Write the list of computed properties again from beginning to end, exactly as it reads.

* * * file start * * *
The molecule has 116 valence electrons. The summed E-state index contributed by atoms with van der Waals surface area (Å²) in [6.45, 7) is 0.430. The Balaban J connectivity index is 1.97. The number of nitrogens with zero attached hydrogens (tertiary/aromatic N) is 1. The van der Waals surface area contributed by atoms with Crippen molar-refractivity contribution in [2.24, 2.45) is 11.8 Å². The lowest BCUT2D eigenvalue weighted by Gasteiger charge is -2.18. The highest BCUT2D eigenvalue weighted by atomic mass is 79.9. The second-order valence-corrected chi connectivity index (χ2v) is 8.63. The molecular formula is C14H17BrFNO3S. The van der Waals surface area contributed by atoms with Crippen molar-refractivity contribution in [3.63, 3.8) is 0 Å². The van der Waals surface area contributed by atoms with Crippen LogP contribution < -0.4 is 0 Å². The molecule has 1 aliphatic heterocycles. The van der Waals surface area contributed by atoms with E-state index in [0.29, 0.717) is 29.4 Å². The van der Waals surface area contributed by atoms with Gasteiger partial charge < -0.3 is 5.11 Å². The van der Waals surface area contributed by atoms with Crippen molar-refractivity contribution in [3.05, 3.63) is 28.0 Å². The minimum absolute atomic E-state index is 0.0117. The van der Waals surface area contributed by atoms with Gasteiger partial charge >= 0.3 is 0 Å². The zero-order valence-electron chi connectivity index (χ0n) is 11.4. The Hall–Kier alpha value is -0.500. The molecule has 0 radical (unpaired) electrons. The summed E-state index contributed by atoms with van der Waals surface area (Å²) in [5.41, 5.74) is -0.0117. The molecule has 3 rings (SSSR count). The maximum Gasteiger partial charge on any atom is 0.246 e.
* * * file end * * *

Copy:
The molecule has 116 valence electrons. The summed E-state index contributed by atoms with van der Waals surface area (Å²) in [6.45, 7) is 0.430. The Balaban J connectivity index is 1.97. The number of nitrogens with zero attached hydrogens (tertiary/aromatic N) is 1. The van der Waals surface area contributed by atoms with Crippen molar-refractivity contribution in [2.24, 2.45) is 11.8 Å². The lowest BCUT2D eigenvalue weighted by Gasteiger charge is -2.18. The highest BCUT2D eigenvalue weighted by atomic mass is 79.9. The second-order valence-corrected chi connectivity index (χ2v) is 8.63. The molecular formula is C14H17BrFNO3S. The van der Waals surface area contributed by atoms with Crippen molar-refractivity contribution in [3.63, 3.8) is 0 Å². The van der Waals surface area contributed by atoms with Crippen LogP contribution < -0.4 is 0 Å². The molecule has 1 aliphatic heterocycles. The van der Waals surface area contributed by atoms with E-state index in [0.29, 0.717) is 29.4 Å². The van der Waals surface area contributed by atoms with Gasteiger partial charge < -0.3 is 5.11 Å². The van der Waals surface area contributed by atoms with Crippen molar-refractivity contribution in [3.05, 3.63) is 28.0 Å². The minimum absolute atomic E-state index is 0.0117. The van der Waals surface area contributed by atoms with Gasteiger partial charge >= 0.3 is 0 Å². The zero-order valence-electron chi connectivity index (χ0n) is 11.4. The Hall–Kier alpha value is -0.500. The molecule has 0 radical (unpaired) electrons. The summed E-state index contributed by atoms with van der Waals surface area (Å²) in [5.41, 5.74) is -0.0117. The molecule has 3 rings (SSSR count). The maximum Gasteiger partial charge on any atom is 0.246 e.